‘Walking the margins with Sudanese forced migrants in Cairo’.
Steve Thorpe, University of East London.
Tuesday December 10th, 5.00-6.30.
The Library, Thomas Coram Research Unit, Institute of Education, University of London, 27-8 Woburn Square, London WC1H OAA.
Research into urban forced migration phenomena has tended to focus on a limited range of ‘refugee issues’ such as livelihood strategies, access to resources and legal and psychosocial issues, with the aim of affecting policy. Symptomatically, the city has often been rendered a passive and inert surface upon which the drama of human life is played out. The role of the city itself — in its intra-activity with forced migrant communities — has largely been ignored. In this paper, I explore some of the questions and implications of a research strategy that takes the intra-actions between marginalised groups and the environments in which they live seriously. Drawing on 14 months of fieldwork in Cairo — a city in the midst of massive social and political upheaval — and on spatial narratives collected by walking the city with Sudanese forced migrants, I explore the benefits and challenges of operationalising mobile methods and walking interviews in such a context. I argue that exploring everyday practices and tactics using mobile methods can reveal a complex terrain of ‘imperceptible politics’ hitherto absent from the literature. I suggest that by walking the city in this way, it may be possible to develop a more comprehensive understanding of urban forced migration and forced migrant relations to the cities in which they live, thus opening new perspectives from which to engage urban refugee policy.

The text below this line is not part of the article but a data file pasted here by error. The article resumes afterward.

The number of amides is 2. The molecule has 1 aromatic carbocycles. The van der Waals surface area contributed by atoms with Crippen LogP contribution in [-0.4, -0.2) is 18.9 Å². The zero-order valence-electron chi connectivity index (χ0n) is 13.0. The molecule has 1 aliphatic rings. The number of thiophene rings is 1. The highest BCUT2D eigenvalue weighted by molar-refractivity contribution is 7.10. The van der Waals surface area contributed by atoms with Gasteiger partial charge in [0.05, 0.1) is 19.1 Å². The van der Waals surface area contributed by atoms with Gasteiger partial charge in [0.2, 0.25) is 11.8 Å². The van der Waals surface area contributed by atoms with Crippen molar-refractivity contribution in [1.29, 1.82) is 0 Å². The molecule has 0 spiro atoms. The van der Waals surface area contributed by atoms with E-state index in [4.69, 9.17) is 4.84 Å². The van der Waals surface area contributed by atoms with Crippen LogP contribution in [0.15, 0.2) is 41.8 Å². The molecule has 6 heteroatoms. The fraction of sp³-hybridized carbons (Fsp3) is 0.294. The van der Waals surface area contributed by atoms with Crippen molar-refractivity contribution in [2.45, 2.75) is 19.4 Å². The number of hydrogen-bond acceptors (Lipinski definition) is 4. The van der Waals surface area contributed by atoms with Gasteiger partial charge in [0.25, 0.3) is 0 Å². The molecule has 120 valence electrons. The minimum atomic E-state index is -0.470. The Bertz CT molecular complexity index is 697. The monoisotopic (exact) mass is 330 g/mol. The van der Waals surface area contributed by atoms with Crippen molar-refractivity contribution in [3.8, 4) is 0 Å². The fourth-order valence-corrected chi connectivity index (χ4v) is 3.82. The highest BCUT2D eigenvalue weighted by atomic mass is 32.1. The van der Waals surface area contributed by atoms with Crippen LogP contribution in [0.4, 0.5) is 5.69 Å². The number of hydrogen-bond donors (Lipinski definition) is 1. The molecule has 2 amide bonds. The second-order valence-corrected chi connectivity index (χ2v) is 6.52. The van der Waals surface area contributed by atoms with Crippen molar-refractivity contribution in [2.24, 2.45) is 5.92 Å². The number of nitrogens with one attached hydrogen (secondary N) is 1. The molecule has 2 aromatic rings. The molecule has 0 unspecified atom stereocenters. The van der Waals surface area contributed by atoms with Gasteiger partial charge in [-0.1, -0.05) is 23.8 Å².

Steve Thorpe is a PhD student at the University of East London where he is completing his research on the relationship between Sudanese forced migrants and the city in which they live – Cairo, Egypt.